Educators knew this school year would be a challenge after two years interrupted by the COVID-19 pandemic. Faced with students, parents, and community members frustrated by disruptions to academic routines, teachers have been on the receiving end of angst, even as they have struggled to maintain their own lives.
“We thought anxiety and anger would be factors this year, but we underestimated how much teachers would bear the brunt. We’re exhausted,” said Mimi Moore, principal of the Rosecrance Jackson Centers’ Learning Center. “Teachers love students like their own children, and compassion fatigue is setting in as they face so many disruptions at school and at home.”
Teachers became de facto therapists this year, helping students regain academic progress and develop social and emotional learning skills that lapsed during time away. In addition, school staff faced threats and actual instances of violence, ranging from shootings to destructive social media trends. These all have taken away from educators’ time need for self and family care.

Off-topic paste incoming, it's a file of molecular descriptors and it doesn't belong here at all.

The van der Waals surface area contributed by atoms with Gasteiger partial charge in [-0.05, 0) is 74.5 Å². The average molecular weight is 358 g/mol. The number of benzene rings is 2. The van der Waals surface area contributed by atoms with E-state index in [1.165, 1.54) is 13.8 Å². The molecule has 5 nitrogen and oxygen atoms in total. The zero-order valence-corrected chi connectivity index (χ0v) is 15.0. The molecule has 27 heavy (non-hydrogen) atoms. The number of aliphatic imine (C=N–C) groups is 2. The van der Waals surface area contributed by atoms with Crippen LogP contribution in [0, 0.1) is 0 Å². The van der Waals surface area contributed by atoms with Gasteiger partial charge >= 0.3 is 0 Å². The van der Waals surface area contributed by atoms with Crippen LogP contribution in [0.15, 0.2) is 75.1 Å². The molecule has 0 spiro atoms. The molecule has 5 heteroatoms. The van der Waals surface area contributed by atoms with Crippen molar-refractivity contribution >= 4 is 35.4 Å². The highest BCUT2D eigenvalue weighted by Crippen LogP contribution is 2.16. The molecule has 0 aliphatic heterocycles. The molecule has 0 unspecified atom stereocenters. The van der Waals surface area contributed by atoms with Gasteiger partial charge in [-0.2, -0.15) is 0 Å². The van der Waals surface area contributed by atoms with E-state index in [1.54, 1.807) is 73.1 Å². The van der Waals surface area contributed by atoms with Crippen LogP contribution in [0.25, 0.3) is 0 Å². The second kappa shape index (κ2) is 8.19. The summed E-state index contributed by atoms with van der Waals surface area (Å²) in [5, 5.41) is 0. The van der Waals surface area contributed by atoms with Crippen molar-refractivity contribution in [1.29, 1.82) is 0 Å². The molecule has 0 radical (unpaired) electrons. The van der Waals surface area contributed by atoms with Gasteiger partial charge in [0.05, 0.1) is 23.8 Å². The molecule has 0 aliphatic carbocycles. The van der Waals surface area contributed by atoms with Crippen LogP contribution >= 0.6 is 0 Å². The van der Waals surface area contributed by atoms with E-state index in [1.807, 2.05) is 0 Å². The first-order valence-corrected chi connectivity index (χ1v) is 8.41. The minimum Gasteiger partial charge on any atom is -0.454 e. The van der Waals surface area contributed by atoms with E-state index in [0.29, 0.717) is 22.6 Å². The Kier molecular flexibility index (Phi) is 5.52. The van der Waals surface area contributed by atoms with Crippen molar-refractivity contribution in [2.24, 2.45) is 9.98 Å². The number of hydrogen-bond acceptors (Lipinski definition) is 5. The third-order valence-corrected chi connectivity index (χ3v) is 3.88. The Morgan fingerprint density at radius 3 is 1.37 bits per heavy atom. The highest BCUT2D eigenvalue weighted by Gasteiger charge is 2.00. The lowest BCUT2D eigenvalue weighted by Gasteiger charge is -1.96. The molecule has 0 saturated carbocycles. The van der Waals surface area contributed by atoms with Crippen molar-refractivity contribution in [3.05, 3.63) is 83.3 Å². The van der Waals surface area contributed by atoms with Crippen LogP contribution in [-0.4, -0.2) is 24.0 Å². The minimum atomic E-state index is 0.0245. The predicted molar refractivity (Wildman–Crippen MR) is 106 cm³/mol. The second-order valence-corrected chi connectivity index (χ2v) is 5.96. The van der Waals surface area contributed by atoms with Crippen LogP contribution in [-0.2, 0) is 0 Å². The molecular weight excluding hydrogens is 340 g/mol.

To help school staff navigate the rest of the unsettling year, community members and educators are encouraged to rethink expectations. While academics are important, growth and resiliency in other areas of development may be more important. Remembering that all youth are going through the same struggles should also put people at ease.
Moore also reminds educators to recognize their own limits. If excelling as a teacher through these times comes at the cost of important relationships, it may be time to ask for help. Developing a supportive circle is an important part of this. The network could be peers, trusted friends, or even a behavioral health professional.
Families of adolescents can help by creating safe spaces for youth to share fears and worries. In addition, healthy routines with eating, sleeping, exercise, and stress relief will be valuable.
Last, remember resilience. When someone successfully navigates a difficult circumstance, recognize the accomplishment. Lessons and skills learned through the pandemic will be valuable the future when other life challenges occur.
The latest episode of Rosecrance’s “On Your Radar” podcast offers helpful insights into educators and other frontline workers in the pandemic, and a past series that discusses schoolyear concerns also is available.